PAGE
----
Sunday, March 17, 2013
Tasmanian surfing history on display
The collection of boards shows the evolution of surfing. Small, home made boards from the 1920s were taken to beach parties and picnics and ridden prone, straight to shore. Tasmania's attraction for modern day surfers from around the world is shown through longboards used to surf some of the world's biggest waves.
Many early boards were homemade, in backyards or even near the beach itself, but the exhibition shows how commercial interests were quick to catch on to Tasmanian's enthusiasm for surfing with timber companies in Hobart and Launceston producing boards from the 1920s onwards.
Materials, too, have changed. the simple sheets of wood with, perhaps, a steamed nose and battens for stength of the early belly boards were replaced in the 1950s by the 'Okinui' style boards of shaped wood on which the surfer could stand, introducing the shapes and styles of boards and surfing we recognise today.
In the sixties and seventies the mood was for modern, man-made materials and the exhibition includes boards made from polystyrene and fibreglass form Tasmanian firms such as Turn, Tern, Fresh Juice, Milch, Osprey and Stranger. A return to traditional materials is shown by examples of hollow-framed timber boards made in the last few years and including traditional Tasmanian boat building timbers, such has King Billy pine and Celery Top pine.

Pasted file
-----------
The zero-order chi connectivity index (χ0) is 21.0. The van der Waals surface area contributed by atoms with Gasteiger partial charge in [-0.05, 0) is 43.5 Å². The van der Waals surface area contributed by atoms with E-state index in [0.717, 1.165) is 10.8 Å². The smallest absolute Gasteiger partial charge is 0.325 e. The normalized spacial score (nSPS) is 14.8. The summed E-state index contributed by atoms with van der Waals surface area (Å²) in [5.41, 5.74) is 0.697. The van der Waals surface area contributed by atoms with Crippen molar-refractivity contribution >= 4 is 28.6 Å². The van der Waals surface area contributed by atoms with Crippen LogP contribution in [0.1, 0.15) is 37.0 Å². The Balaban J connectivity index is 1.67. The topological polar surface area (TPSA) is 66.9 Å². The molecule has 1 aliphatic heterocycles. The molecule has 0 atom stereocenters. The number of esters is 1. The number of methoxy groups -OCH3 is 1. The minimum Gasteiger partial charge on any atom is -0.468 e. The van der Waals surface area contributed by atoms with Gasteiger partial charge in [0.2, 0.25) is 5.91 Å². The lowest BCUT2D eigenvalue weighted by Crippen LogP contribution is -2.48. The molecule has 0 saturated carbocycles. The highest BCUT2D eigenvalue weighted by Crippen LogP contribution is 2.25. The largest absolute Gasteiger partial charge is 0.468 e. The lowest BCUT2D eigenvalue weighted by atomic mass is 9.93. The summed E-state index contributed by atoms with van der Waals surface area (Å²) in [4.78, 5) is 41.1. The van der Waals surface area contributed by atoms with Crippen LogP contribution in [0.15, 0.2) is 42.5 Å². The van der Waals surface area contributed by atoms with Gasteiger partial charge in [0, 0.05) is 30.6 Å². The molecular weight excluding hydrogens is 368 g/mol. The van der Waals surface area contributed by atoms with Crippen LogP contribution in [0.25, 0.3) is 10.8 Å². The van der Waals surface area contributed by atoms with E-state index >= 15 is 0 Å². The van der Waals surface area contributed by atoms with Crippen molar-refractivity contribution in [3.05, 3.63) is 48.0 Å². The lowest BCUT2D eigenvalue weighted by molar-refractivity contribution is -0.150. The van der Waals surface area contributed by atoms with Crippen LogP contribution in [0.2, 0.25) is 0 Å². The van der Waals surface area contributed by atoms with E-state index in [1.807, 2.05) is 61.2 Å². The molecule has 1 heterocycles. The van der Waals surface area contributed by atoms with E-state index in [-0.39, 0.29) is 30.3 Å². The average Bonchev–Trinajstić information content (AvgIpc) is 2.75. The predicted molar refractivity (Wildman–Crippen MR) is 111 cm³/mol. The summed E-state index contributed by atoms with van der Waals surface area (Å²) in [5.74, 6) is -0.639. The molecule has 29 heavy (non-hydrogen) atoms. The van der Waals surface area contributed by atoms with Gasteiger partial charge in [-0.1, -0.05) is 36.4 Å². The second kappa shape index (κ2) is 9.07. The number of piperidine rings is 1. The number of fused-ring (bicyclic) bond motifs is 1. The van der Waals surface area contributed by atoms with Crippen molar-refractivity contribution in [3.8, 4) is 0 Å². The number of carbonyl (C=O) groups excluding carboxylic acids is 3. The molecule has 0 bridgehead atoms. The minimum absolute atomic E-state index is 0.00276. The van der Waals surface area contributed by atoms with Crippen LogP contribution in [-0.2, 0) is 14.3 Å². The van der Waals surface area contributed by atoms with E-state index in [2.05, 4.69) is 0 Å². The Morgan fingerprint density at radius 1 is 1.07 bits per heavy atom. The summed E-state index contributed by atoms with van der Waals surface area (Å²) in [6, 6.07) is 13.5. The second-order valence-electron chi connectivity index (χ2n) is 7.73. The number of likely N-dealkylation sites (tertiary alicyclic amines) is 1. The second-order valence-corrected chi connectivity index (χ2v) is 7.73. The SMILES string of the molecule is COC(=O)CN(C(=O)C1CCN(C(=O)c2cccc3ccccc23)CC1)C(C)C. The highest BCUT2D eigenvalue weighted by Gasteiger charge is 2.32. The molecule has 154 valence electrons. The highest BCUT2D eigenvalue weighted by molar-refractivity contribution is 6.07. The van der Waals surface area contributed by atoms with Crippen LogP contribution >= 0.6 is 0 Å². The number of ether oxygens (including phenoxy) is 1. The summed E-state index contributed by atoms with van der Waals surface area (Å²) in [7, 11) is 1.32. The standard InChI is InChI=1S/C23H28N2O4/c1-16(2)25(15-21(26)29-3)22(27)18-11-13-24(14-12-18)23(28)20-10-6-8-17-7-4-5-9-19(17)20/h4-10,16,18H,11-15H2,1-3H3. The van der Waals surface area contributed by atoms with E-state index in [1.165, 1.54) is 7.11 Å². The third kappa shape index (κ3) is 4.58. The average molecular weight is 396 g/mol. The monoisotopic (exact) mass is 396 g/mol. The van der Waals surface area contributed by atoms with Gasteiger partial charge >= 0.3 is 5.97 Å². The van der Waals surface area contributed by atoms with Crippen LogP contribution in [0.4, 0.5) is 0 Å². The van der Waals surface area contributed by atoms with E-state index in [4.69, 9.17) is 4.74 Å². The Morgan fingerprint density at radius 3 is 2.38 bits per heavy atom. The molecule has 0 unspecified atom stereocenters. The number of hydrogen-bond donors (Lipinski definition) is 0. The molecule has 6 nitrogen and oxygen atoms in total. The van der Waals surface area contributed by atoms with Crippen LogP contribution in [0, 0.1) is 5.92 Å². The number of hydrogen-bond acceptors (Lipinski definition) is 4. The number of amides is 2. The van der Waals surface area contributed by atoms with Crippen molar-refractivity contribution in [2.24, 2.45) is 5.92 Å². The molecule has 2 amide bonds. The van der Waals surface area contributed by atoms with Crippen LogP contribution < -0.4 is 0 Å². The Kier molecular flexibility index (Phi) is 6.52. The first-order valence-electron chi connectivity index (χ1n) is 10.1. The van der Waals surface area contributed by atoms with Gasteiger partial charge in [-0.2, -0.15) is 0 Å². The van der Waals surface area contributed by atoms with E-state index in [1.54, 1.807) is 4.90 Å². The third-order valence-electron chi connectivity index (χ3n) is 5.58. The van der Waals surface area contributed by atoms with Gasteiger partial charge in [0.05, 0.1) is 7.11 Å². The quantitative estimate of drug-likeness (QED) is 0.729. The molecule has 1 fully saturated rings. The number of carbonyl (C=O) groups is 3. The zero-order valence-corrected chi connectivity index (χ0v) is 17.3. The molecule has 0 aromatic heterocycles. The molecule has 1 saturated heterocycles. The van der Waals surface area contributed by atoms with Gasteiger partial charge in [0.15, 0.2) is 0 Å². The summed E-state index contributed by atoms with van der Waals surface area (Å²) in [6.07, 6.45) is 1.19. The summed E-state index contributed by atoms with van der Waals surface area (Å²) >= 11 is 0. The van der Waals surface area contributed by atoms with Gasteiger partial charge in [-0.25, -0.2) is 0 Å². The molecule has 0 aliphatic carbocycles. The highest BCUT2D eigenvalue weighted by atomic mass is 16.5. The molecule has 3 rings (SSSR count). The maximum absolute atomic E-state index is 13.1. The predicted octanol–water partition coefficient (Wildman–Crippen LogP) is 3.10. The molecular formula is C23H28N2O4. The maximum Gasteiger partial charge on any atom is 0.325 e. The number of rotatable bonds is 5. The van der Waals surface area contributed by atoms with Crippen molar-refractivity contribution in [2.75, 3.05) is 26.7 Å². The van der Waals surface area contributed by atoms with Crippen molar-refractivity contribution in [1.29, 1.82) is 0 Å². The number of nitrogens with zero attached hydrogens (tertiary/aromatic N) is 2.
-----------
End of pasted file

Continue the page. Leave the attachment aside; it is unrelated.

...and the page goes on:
As boards and the sstyle of surfing changed, so did the culture around it. The beach shack culture of picnics and days on the beach for families and groups of friends of both sexes for the relatively well off of the 1920s developed after the war with the emergence of the competitative, disciplined, exclusively male Surf Lifesaving clubs. By the sixties, surfing was appealing to a younger generation rebelling against the discipline and conformity of the post war years and these young surfers sought out new beaches and breaks, often driving for hours or trekking through the bush for miles in search of breaks that would be nicknamed - Fluffies, Horries Flobnobs, Rubbish Dump - to preserve the secrecy of their location."